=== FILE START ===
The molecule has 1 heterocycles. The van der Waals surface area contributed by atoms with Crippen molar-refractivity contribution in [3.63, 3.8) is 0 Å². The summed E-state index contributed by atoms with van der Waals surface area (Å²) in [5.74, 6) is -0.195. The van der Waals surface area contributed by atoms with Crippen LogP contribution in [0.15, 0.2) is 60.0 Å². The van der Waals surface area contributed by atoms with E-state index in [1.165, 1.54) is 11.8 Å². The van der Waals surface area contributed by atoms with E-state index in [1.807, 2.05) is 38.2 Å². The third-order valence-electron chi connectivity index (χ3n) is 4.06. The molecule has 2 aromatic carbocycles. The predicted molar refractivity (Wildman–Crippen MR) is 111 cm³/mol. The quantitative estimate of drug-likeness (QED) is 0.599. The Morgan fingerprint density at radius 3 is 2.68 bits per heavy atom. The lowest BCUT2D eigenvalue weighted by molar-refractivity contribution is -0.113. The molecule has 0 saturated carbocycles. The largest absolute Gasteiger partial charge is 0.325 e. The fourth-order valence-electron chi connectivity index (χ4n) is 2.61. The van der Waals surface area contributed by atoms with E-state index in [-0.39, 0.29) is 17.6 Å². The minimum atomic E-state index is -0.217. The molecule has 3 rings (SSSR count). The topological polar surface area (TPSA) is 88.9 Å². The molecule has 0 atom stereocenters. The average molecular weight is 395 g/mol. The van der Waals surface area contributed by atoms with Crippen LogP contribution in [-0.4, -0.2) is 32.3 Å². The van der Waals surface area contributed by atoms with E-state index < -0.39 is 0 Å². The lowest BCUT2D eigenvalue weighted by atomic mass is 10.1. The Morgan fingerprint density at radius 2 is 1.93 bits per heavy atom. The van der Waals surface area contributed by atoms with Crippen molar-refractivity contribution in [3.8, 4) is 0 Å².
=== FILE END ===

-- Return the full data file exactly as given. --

The molecule has 1 heterocycles. The van der Waals surface area contributed by atoms with Crippen molar-refractivity contribution in [3.63, 3.8) is 0 Å². The summed E-state index contributed by atoms with van der Waals surface area (Å²) in [5.74, 6) is -0.195. The van der Waals surface area contributed by atoms with Crippen LogP contribution in [0.15, 0.2) is 60.0 Å². The van der Waals surface area contributed by atoms with E-state index in [1.165, 1.54) is 11.8 Å². The van der Waals surface area contributed by atoms with E-state index in [1.807, 2.05) is 38.2 Å². The third-order valence-electron chi connectivity index (χ3n) is 4.06. The molecule has 2 aromatic carbocycles. The predicted molar refractivity (Wildman–Crippen MR) is 111 cm³/mol. The quantitative estimate of drug-likeness (QED) is 0.599. The Morgan fingerprint density at radius 3 is 2.68 bits per heavy atom. The lowest BCUT2D eigenvalue weighted by molar-refractivity contribution is -0.113. The molecule has 0 saturated carbocycles. The largest absolute Gasteiger partial charge is 0.325 e. The fourth-order valence-electron chi connectivity index (χ4n) is 2.61. The van der Waals surface area contributed by atoms with E-state index in [-0.39, 0.29) is 17.6 Å². The minimum atomic E-state index is -0.217. The molecule has 3 rings (SSSR count). The topological polar surface area (TPSA) is 88.9 Å². The molecule has 0 atom stereocenters. The average molecular weight is 395 g/mol. The van der Waals surface area contributed by atoms with Crippen LogP contribution in [-0.4, -0.2) is 32.3 Å². The van der Waals surface area contributed by atoms with E-state index < -0.39 is 0 Å². The lowest BCUT2D eigenvalue weighted by atomic mass is 10.1. The Morgan fingerprint density at radius 2 is 1.93 bits per heavy atom. The van der Waals surface area contributed by atoms with Crippen molar-refractivity contribution in [3.8, 4) is 0 Å².